The considerations are formulated as traditional paragraphs with complete grammatical sentences and not as several clauses that emerge from the original preamble. It is therefore not necessary to limit the recitals to a single sentence. It is a good practice to end each recital by a complete stop and not by a semicolon. This is also preferable with respect to contract editing software, in which paragraphs are automatically inserted or omitted. Do not write, for example: unless expressly stated otherwise in this agreement, communications, certificates, consent, consent, waiver or other communication relating to this agreement (communication) must be made in writing or by electronic transmission, signed by the sender (if it is individual) or by an agent of the sender, and for the attention of the person mentioned in the details or if the recipient has shared it otherwise. , then indicated in the last way to attention. Unless otherwise stated in context, the following terms have the corresponding meanings in this agreement (including recitals): title of the preamble. The preamble is usually given the title considerations, during or background, probably written in all-caps or bold. They address some of the key features of the agreement, the associated transaction or the parties` transactions and help the reader understand the background before looking at the Definitions section.
In Toomey, the applicant unsuccessfully argued that the object clause contained explicit operational conditions. The Tribunal upheld Aspdin and cautiously accepted that it was possible for a recital to have operational provisions, particularly where there is a clear deficiency in the main part of the contract. However, the text on the purpose of the agreement was merely an introduction to the following detailed conditions. According to Mr. Mackenzie, the recital was not able to repeal the clear language that was then uttered in the treaty. This was not a case in which recitals could be used to resolve ambiguities in explicit terms. Moreover, a very general statement on the purpose of an agreement could not find specific explicit conditions. The parties must respect the application of a full clause of the contract. Such a clause is often found in trade agreements and prevents previous declarations or assurances that are not explicitly included in the contract from producing legal effects. In order to ensure that all relevant information or submissions contained in the recitals are not contrary to a full agreement clause, it is necessary to explicitly include the recitals in the agreement.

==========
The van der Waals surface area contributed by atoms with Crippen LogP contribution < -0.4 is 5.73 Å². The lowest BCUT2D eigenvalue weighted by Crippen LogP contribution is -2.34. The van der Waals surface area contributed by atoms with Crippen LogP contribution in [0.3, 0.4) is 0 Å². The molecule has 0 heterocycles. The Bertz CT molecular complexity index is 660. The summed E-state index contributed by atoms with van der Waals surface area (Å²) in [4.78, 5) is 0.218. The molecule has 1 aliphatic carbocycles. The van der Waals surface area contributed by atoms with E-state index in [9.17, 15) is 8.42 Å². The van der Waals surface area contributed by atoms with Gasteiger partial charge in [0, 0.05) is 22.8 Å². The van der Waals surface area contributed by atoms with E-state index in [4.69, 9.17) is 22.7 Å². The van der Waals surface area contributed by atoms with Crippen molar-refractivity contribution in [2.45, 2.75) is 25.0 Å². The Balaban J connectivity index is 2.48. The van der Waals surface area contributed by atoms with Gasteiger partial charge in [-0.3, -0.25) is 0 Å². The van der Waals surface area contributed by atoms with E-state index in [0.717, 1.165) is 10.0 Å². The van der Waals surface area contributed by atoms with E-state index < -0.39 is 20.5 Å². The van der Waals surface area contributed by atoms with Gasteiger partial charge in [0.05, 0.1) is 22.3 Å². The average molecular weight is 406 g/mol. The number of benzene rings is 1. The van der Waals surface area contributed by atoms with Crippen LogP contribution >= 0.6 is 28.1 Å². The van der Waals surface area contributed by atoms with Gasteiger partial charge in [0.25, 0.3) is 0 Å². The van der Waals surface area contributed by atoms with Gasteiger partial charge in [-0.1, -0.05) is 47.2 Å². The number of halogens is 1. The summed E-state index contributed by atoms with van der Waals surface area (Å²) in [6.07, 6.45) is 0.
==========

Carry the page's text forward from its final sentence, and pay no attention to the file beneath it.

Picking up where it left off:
Another approach might be to declare that a full clause of the contract applies “unless the context requires it otherwise.” Such a qualification is, however, vague and perhaps not desirable, as it can promote insecurity. Whether or not the recitals may have a legal effect depends on the design of the contract as a whole. The main effect associated with recitals is the potential of a court or arbitrator to pay attention to their content when a dispute over the interpretation of the contract arises due to ambiguities in the main part of the contract. Given their ability to influence a court, the parties should carefully consider their reasons for including specific information in the recitals, the desired purpose of any statement or representation and, ultimately, whether it will have legal benefits for one or both parties. To the extent that it is intended, recitals must be considered legislation, contrary to preliminary prose, and are therefore drafted with the same level of thought and precision as the operational provisions of the treaty.